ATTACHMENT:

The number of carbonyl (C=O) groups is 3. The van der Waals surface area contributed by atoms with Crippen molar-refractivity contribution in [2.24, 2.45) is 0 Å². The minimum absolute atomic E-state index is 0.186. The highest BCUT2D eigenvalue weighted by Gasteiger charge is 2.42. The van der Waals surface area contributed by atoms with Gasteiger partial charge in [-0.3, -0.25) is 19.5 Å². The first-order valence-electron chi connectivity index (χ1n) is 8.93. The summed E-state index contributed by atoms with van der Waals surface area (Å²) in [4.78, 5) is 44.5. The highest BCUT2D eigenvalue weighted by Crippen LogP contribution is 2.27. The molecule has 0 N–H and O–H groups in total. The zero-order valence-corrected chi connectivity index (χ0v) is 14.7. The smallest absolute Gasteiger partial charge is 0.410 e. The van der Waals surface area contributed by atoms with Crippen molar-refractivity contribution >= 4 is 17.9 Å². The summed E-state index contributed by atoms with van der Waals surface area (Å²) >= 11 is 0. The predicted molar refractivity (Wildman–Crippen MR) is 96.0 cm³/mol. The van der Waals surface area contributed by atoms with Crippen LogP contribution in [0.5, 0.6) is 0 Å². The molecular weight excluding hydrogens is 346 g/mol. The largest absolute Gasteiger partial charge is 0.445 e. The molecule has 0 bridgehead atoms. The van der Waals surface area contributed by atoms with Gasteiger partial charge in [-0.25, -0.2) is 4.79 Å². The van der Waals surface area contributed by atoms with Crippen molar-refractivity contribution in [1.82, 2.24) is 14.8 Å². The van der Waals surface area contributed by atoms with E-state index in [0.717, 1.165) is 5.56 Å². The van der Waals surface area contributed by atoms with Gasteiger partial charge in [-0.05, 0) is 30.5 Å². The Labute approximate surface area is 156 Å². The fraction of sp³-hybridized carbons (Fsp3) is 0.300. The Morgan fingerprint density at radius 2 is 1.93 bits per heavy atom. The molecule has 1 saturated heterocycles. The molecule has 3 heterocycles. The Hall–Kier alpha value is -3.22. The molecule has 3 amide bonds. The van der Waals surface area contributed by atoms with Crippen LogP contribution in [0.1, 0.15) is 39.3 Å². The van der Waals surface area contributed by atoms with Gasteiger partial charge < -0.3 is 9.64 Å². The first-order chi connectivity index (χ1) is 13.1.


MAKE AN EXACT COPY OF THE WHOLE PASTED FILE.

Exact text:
The number of carbonyl (C=O) groups is 3. The van der Waals surface area contributed by atoms with Crippen molar-refractivity contribution in [2.24, 2.45) is 0 Å². The minimum absolute atomic E-state index is 0.186. The highest BCUT2D eigenvalue weighted by Gasteiger charge is 2.42. The van der Waals surface area contributed by atoms with Gasteiger partial charge in [-0.3, -0.25) is 19.5 Å². The first-order valence-electron chi connectivity index (χ1n) is 8.93. The summed E-state index contributed by atoms with van der Waals surface area (Å²) in [4.78, 5) is 44.5. The highest BCUT2D eigenvalue weighted by Crippen LogP contribution is 2.27. The molecule has 0 N–H and O–H groups in total. The zero-order valence-corrected chi connectivity index (χ0v) is 14.7. The smallest absolute Gasteiger partial charge is 0.410 e. The van der Waals surface area contributed by atoms with Crippen molar-refractivity contribution >= 4 is 17.9 Å². The summed E-state index contributed by atoms with van der Waals surface area (Å²) >= 11 is 0. The predicted molar refractivity (Wildman–Crippen MR) is 96.0 cm³/mol. The van der Waals surface area contributed by atoms with Crippen LogP contribution in [0.5, 0.6) is 0 Å². The molecular weight excluding hydrogens is 346 g/mol. The largest absolute Gasteiger partial charge is 0.445 e. The molecule has 0 bridgehead atoms. The van der Waals surface area contributed by atoms with Gasteiger partial charge in [-0.25, -0.2) is 4.79 Å². The van der Waals surface area contributed by atoms with Crippen molar-refractivity contribution in [1.82, 2.24) is 14.8 Å². The van der Waals surface area contributed by atoms with E-state index in [0.717, 1.165) is 5.56 Å². The van der Waals surface area contributed by atoms with Gasteiger partial charge in [-0.05, 0) is 30.5 Å². The Labute approximate surface area is 156 Å². The fraction of sp³-hybridized carbons (Fsp3) is 0.300. The Morgan fingerprint density at radius 2 is 1.93 bits per heavy atom. The molecule has 1 saturated heterocycles. The molecule has 3 heterocycles. The Hall–Kier alpha value is -3.22. The molecule has 3 amide bonds. The van der Waals surface area contributed by atoms with Crippen LogP contribution in [0.1, 0.15) is 39.3 Å². The van der Waals surface area contributed by atoms with Gasteiger partial charge < -0.3 is 9.64 Å². The first-order chi connectivity index (χ1) is 13.1.